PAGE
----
Traditional tattoo designs are no longer preserved for our own people in the Solomon Islands.

More than that, international tourists or visitors are now getting tattoos resembling our traditional designs. In contrast, local tattoo artists are on increase and have been recognized for their work on body art.

For this reason, on 21 February duo female youths from Greece; Agapi Gkouleke, 19 and Antonia Markoviti, 24 – whom are representative members of the Greece delegation attending the Ship for World Youth Leaders program (SWY) arrived in Honiara on board Nippon Maru cruise ship. SWY program is the biggest youth exchange program in the World.

Upon arrival they decided to have similar amounts of body ink resembling Solomon Islands tradition markings.

The duo are part of the eleven young Greek men and women have set sail to foreign shores in January this year, on a journey that previous participants in the experience say will change their lives.

The 11 have been representing Greece on the Ship for World Youth, the biggest youth exchange program in the world. The initiative has been organized by the government of Japan since 1988 and is being carried out in Greece in cooperation with the General Secretariat for Youth and Lifelong Learning.

Agapi Gkouleke, is a Biomedical Science student in the Agricultural University of Athens, and Antonia Markoviti, Law student at the Aristotle University of Thessaloniki; she will be graduating this July 2019.

Now both share the tales behind their Solomon Islands tradition markings.

"We met during this SWY and some people said we look alike, so we got this joke that we are sisters and we wanted to share something that we’ll represent in our own way, both of us and make a crazy adventure. We met Fred Oge (local temporary and tattoo artist) upon our arrival in Honiara, we learnt that he is one of the best artist here-we got a bit triggered and said Okay maybe this is the moment.We also want to get something local, something tribal as they call it, and so when we saw these designs, we both immediately went for it, just because it is polygonic, minimal and represents the culture at its best aspect. It’s a compass and four beds flying for the four parts of the horizon. We are both travelers and it really represents both of us, " says Antonia

"We think it really represents us and plus it’s the first tattoo for the both of us so it’s like the coolest story ever- that we got our first tattoo in Honiara and it’s like a traditional tattoo, it’s amazing," says Agapi.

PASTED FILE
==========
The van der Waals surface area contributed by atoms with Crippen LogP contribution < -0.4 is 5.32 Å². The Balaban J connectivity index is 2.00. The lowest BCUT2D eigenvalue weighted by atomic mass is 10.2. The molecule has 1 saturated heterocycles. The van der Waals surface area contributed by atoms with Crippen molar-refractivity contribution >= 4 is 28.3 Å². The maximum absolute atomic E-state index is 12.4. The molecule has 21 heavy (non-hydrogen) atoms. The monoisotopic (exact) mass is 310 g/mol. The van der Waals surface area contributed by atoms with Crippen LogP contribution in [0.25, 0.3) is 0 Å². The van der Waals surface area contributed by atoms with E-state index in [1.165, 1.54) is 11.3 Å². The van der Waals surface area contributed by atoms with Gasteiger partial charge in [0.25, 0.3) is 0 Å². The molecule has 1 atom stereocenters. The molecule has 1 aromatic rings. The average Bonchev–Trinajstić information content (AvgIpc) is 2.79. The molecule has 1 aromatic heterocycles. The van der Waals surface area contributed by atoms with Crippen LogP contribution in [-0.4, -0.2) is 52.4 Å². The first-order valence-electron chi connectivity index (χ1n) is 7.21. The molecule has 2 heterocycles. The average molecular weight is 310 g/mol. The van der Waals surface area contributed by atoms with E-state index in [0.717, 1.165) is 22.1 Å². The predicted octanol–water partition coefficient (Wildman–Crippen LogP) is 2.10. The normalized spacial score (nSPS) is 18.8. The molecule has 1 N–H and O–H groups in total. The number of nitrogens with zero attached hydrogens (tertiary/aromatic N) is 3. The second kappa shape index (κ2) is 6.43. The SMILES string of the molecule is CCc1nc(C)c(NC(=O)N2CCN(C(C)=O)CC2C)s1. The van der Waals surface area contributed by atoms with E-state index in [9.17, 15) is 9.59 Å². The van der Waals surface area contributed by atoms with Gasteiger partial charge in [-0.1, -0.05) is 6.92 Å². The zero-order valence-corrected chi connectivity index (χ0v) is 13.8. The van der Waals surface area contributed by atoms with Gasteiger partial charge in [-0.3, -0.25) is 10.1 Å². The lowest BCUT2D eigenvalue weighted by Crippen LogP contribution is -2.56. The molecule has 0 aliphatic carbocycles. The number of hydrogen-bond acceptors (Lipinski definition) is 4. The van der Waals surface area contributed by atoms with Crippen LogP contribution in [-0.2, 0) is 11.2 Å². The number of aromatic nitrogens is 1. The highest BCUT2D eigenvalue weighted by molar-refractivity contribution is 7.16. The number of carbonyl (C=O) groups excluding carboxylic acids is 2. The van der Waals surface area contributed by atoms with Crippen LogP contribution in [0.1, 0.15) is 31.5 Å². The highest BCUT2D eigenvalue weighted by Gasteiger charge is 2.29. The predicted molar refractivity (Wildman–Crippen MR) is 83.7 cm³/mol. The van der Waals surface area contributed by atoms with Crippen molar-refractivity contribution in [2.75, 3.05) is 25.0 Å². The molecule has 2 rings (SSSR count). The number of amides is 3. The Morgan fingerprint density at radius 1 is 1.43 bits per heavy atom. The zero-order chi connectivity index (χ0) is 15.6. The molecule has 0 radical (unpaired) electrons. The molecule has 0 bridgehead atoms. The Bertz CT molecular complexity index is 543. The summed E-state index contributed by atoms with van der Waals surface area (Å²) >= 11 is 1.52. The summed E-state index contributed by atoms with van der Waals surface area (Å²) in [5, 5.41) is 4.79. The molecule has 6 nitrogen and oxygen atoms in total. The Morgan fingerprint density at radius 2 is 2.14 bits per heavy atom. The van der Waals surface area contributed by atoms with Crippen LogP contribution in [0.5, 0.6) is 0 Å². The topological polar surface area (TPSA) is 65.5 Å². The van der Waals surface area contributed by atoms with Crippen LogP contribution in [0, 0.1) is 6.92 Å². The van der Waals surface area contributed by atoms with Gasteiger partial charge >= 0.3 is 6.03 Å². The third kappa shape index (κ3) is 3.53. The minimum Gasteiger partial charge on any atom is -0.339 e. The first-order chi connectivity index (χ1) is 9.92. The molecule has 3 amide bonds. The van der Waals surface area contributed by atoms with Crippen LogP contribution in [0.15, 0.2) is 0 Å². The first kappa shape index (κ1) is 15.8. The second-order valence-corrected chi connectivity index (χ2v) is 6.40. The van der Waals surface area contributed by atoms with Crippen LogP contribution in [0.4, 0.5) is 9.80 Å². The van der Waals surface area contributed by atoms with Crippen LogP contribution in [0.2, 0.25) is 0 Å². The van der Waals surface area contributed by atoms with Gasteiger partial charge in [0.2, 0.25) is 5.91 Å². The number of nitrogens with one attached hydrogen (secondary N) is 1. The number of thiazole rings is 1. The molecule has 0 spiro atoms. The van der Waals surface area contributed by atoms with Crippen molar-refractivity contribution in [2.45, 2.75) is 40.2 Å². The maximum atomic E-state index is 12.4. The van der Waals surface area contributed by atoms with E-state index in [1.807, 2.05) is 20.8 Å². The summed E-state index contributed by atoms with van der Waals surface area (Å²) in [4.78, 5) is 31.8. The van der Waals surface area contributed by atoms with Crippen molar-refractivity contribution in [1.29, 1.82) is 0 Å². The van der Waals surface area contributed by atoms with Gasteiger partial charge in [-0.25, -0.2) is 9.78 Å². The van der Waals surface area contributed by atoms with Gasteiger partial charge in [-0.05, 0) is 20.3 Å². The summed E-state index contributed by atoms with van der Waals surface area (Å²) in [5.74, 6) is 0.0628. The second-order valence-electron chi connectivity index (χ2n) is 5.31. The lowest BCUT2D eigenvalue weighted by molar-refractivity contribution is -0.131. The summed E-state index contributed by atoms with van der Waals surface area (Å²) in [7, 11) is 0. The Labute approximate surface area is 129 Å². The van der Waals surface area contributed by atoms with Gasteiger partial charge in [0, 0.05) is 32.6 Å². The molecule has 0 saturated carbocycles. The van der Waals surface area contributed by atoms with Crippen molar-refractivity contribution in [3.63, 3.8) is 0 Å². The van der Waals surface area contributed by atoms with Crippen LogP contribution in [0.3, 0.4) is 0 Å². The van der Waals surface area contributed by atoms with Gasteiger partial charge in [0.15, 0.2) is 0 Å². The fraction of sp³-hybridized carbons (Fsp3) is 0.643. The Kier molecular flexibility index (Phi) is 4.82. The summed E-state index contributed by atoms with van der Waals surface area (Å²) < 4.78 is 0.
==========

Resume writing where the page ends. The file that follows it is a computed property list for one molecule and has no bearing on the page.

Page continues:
"It’s been a unique experience. Everything here is so different other than back home. I like the exotic vibe and I believe every other fellow traveler loved it as well. We went to the National Art Gallery and I really like the artworks done by the Artists here," shares Agapi.

"I also appreciate the positive vibes, the smiles of the people and the dances. Every culture has their own dances, but what I got from the ones we saw here – the Melanesians, Micronesians, and Polynesians, they are happy dances. I could feel that when these people are smiling and dancing, they share good vibes. The melody was positive and that made my day here. I really also appreciate the location of this country. It’s full of fruit trees and reaching the Solomon Islands, it gave me a historic moment for me because it is where I first saw a Mango tree. We eat mangoes that we import but we never grow mango trees," shares Antonia.

"It’s crazy thing and they both agree on that. It was our first time in Asia. We went to Japan, Palau, and Australia and now we are here in the Solomon Islands (21 February 2019). It’s been a unique experience; everything is so different other than back home. I like the exotic vibe and I believe every one of the travelers loved it," shares Agapi.

"The program is very diverse because it is divided in both academic and educational systems, where we learn about the media, environment, global citizenship, and many other topics but as the same time, there is a big focus on culture. Am very thankful that they had the chance to travel to the opposite side of their world, learning and discovering different cultures and making memories," says Antonia.